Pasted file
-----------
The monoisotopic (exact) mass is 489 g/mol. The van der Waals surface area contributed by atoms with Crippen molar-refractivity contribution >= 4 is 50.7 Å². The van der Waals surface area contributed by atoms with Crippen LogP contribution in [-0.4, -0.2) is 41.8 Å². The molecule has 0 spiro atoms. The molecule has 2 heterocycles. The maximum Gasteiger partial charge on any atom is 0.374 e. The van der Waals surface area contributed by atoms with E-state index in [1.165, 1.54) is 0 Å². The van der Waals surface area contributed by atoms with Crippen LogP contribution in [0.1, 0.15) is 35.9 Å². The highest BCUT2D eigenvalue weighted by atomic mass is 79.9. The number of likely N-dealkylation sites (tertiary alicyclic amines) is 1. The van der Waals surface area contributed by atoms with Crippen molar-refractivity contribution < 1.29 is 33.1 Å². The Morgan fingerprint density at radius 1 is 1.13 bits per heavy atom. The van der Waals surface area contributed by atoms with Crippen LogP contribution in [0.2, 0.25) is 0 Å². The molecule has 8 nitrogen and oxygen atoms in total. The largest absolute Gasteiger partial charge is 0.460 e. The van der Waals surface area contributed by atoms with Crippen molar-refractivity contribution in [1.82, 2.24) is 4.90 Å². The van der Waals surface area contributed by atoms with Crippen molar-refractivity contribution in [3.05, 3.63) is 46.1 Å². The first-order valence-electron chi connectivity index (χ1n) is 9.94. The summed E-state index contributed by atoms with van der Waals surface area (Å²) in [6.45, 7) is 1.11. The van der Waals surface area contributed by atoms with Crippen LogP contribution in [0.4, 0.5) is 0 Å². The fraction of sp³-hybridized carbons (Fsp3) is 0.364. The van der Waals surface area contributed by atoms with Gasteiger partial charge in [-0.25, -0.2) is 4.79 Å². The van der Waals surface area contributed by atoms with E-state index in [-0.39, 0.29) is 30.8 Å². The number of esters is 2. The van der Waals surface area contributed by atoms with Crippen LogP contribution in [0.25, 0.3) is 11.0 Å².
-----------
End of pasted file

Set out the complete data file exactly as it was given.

The monoisotopic (exact) mass is 489 g/mol. The van der Waals surface area contributed by atoms with Crippen molar-refractivity contribution >= 4 is 50.7 Å². The van der Waals surface area contributed by atoms with Crippen LogP contribution in [-0.4, -0.2) is 41.8 Å². The molecule has 0 spiro atoms. The molecule has 2 heterocycles. The maximum Gasteiger partial charge on any atom is 0.374 e. The van der Waals surface area contributed by atoms with E-state index in [1.165, 1.54) is 0 Å². The van der Waals surface area contributed by atoms with Crippen LogP contribution in [0.1, 0.15) is 35.9 Å². The highest BCUT2D eigenvalue weighted by atomic mass is 79.9. The number of likely N-dealkylation sites (tertiary alicyclic amines) is 1. The van der Waals surface area contributed by atoms with Crippen molar-refractivity contribution < 1.29 is 33.1 Å². The Morgan fingerprint density at radius 1 is 1.13 bits per heavy atom. The van der Waals surface area contributed by atoms with Crippen LogP contribution in [0.2, 0.25) is 0 Å². The molecule has 8 nitrogen and oxygen atoms in total. The largest absolute Gasteiger partial charge is 0.460 e. The van der Waals surface area contributed by atoms with Crippen molar-refractivity contribution in [1.82, 2.24) is 4.90 Å². The van der Waals surface area contributed by atoms with Crippen molar-refractivity contribution in [3.05, 3.63) is 46.1 Å². The first-order valence-electron chi connectivity index (χ1n) is 9.94. The summed E-state index contributed by atoms with van der Waals surface area (Å²) in [6.45, 7) is 1.11. The van der Waals surface area contributed by atoms with Crippen LogP contribution in [0.4, 0.5) is 0 Å². The fraction of sp³-hybridized carbons (Fsp3) is 0.364. The van der Waals surface area contributed by atoms with Gasteiger partial charge in [-0.25, -0.2) is 4.79 Å². The van der Waals surface area contributed by atoms with E-state index in [-0.39, 0.29) is 30.8 Å². The number of esters is 2. The van der Waals surface area contributed by atoms with Crippen LogP contribution in [0.25, 0.3) is 11.0 Å².